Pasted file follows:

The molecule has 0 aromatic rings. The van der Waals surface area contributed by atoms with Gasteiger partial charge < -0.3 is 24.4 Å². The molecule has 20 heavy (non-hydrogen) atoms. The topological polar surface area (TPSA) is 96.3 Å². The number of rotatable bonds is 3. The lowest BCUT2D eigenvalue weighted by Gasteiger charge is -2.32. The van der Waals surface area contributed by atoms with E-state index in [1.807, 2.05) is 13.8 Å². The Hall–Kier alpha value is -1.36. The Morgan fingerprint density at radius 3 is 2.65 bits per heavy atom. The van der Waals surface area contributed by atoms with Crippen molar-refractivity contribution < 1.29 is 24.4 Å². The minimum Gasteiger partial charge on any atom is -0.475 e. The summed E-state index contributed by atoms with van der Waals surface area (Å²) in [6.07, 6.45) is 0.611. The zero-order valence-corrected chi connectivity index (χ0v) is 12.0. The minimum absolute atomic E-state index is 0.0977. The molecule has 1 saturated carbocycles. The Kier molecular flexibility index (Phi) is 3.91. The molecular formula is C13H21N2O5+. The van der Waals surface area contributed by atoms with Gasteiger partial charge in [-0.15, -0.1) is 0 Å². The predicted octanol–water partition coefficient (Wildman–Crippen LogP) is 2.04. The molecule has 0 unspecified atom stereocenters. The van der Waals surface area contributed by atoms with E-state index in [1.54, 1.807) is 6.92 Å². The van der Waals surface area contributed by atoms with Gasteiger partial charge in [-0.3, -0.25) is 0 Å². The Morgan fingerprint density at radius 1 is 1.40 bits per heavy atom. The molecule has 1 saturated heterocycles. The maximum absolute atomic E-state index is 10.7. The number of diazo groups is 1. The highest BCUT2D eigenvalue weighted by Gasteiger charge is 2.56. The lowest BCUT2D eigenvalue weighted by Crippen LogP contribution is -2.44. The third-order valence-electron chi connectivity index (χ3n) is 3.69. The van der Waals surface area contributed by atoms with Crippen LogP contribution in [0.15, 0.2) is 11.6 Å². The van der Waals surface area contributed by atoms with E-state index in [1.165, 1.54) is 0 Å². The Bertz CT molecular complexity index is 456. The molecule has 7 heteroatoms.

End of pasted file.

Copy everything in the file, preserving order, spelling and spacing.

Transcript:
The molecule has 0 aromatic rings. The van der Waals surface area contributed by atoms with Gasteiger partial charge < -0.3 is 24.4 Å². The molecule has 20 heavy (non-hydrogen) atoms. The topological polar surface area (TPSA) is 96.3 Å². The number of rotatable bonds is 3. The lowest BCUT2D eigenvalue weighted by Gasteiger charge is -2.32. The van der Waals surface area contributed by atoms with E-state index in [1.807, 2.05) is 13.8 Å². The Hall–Kier alpha value is -1.36. The Morgan fingerprint density at radius 3 is 2.65 bits per heavy atom. The van der Waals surface area contributed by atoms with Crippen molar-refractivity contribution < 1.29 is 24.4 Å². The minimum Gasteiger partial charge on any atom is -0.475 e. The summed E-state index contributed by atoms with van der Waals surface area (Å²) in [6.07, 6.45) is 0.611. The zero-order valence-corrected chi connectivity index (χ0v) is 12.0. The minimum absolute atomic E-state index is 0.0977. The molecule has 1 saturated carbocycles. The Kier molecular flexibility index (Phi) is 3.91. The molecular formula is C13H21N2O5+. The van der Waals surface area contributed by atoms with Gasteiger partial charge in [-0.15, -0.1) is 0 Å². The predicted octanol–water partition coefficient (Wildman–Crippen LogP) is 2.04. The molecule has 0 unspecified atom stereocenters. The van der Waals surface area contributed by atoms with E-state index in [1.54, 1.807) is 6.92 Å². The van der Waals surface area contributed by atoms with Gasteiger partial charge in [-0.3, -0.25) is 0 Å². The Morgan fingerprint density at radius 1 is 1.40 bits per heavy atom. The molecule has 1 saturated heterocycles. The maximum absolute atomic E-state index is 10.7. The number of diazo groups is 1. The highest BCUT2D eigenvalue weighted by Gasteiger charge is 2.56. The lowest BCUT2D eigenvalue weighted by Crippen LogP contribution is -2.44. The third-order valence-electron chi connectivity index (χ3n) is 3.69. The van der Waals surface area contributed by atoms with Crippen LogP contribution in [0.15, 0.2) is 11.6 Å². The van der Waals surface area contributed by atoms with E-state index in [1.165, 1.54) is 0 Å². The Bertz CT molecular complexity index is 456. The molecule has 7 heteroatoms.